Advani to take hard measures on Valley terror
26 July 2001
The Asian Age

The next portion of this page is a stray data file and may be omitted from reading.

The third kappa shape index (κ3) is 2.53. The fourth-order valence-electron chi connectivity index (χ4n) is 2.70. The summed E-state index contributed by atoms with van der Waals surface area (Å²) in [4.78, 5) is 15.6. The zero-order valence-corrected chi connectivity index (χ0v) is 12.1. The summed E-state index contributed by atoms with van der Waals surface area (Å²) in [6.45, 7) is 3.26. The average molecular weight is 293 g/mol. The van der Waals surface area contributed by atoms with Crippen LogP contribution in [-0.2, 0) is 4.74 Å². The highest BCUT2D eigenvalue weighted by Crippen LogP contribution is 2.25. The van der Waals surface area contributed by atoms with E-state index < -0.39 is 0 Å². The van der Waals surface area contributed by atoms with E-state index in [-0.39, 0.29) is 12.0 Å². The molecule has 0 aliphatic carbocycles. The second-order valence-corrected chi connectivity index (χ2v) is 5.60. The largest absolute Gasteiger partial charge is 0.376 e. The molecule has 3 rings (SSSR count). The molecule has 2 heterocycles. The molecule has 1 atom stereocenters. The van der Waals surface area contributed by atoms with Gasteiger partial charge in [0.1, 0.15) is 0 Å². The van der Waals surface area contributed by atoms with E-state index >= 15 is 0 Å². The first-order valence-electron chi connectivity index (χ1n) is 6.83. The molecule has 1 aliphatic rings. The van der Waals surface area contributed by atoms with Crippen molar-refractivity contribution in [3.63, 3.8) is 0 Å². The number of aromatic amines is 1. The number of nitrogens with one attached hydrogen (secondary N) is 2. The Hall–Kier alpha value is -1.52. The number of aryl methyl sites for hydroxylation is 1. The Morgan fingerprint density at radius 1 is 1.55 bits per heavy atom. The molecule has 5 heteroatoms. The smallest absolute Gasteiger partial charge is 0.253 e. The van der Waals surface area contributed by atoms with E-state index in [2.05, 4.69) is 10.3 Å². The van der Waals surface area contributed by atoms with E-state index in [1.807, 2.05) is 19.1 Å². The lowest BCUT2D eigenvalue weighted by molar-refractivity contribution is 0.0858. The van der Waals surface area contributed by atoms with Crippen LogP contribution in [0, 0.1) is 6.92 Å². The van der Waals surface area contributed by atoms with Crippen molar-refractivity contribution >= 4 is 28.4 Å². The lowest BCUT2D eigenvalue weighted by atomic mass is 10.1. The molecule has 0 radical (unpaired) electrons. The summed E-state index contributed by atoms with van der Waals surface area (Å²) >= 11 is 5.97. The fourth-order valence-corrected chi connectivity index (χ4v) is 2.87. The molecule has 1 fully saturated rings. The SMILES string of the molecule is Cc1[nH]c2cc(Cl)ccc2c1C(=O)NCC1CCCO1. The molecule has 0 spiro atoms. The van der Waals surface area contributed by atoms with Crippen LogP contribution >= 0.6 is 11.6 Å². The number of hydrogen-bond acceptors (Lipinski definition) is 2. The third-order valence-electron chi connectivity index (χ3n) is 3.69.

New Delhi: Union home minister L.K. Advani has made it very clear to his ministry and the security forces that hard measures, and not kid gloves, will now prevail in Jammu and Kashmir. Always for a proactive role in the sensitive border state, Mr Advani, sources said, is now determined to ensure a complete crackdown on militants, no talks with separatist groups and a policy that does not open the present status of the state for any discussion. Sources said that Mr L.K. Advani, in a complete reversal of Prime Minister Atal Behari Vajpayee’s ambiguous and “soft” approach towards Jammu and Kashmir, has made it very clear that he does not see any scope for continuing a dialogue with Pakistan. Senior leaders supportive of his stance in the BJP have been informing reporters in off-the-record briefings that “Advaniji and the other ministers saved the country from being sold out to Musharraf at Agra.” The sources pointed out that the home minister had virtually spelt out his stand in the Lok Sabha on Wednesday when he ruled out even limited autonomy for Jammu and Kashmir as suggested in the autonomy report adopted by the National Conference government in the state. He also made it very clear that “what is happening in Jammu and Kashmir is naked terrorism” and that there could be no two views on this. Prime Minister Vajpayee in his statement in Parliament had veered clear of taking a decisive stand. While reiterating the government’s resolve to fight cross- border terrorism, Mr Vajpayee had preferred to keep the door open for a dialogue with Pakistan. He had also stopped short of raising the question of autonomy for Jammu and Kashmir and had spoken instead of the government’s desire to talk to all groups in the state. He had, however, stressed on the “bilateral” nature of the dialogue between India and Pakistan. Mr Advani, sources said, has come back from Agra determined not to allow the “future of Jammu and Kashmir to be compromised.” He was not happy with the decision to invite Pakistan President General Pervez Musharraf for talks and while he did not oppose this in Cabinet meetings, he did make it clear outside that he did not expect much from the summit. The sources said the home minister was particularly incensed with the wording of the joint draft statement in Agra and took the lead in insisting that “cross- border terrorism” had to be mentioned in so many words for any communiqué from the summit to be acceptable to him and the government. The sources pointed out that Mr Advani had also taken “exceptional care” to convert a courtesy call on Gen. Musharraf at Rashtrapati Bhavan into a “memorable encounter.” He brought up the subject of cross-border terrorism, Pakistan’s protection to mafia don Dawood Ibrahim and other contentious issues in a 25-minute meeting with Gen. Musharraf. This news was deliberately leaked to the press, leading Pakistan officials to confide in their media that the “Indian home minister was not particularly gracious.” The Kashmir policy, sources admitted, has changed. The death of Hizbul Mujahideen deputy chief commander Masood at the hands of the SOG has sent a strong signal to the Valley that the days of talks with insurgent groups are over. Commander Masood was among those who had responded with other leaders from the Hizb to the Prime Minister’s offer of a dialogue. Mr Advani said in Parliament that the extensions of the ceasefire had proved costly.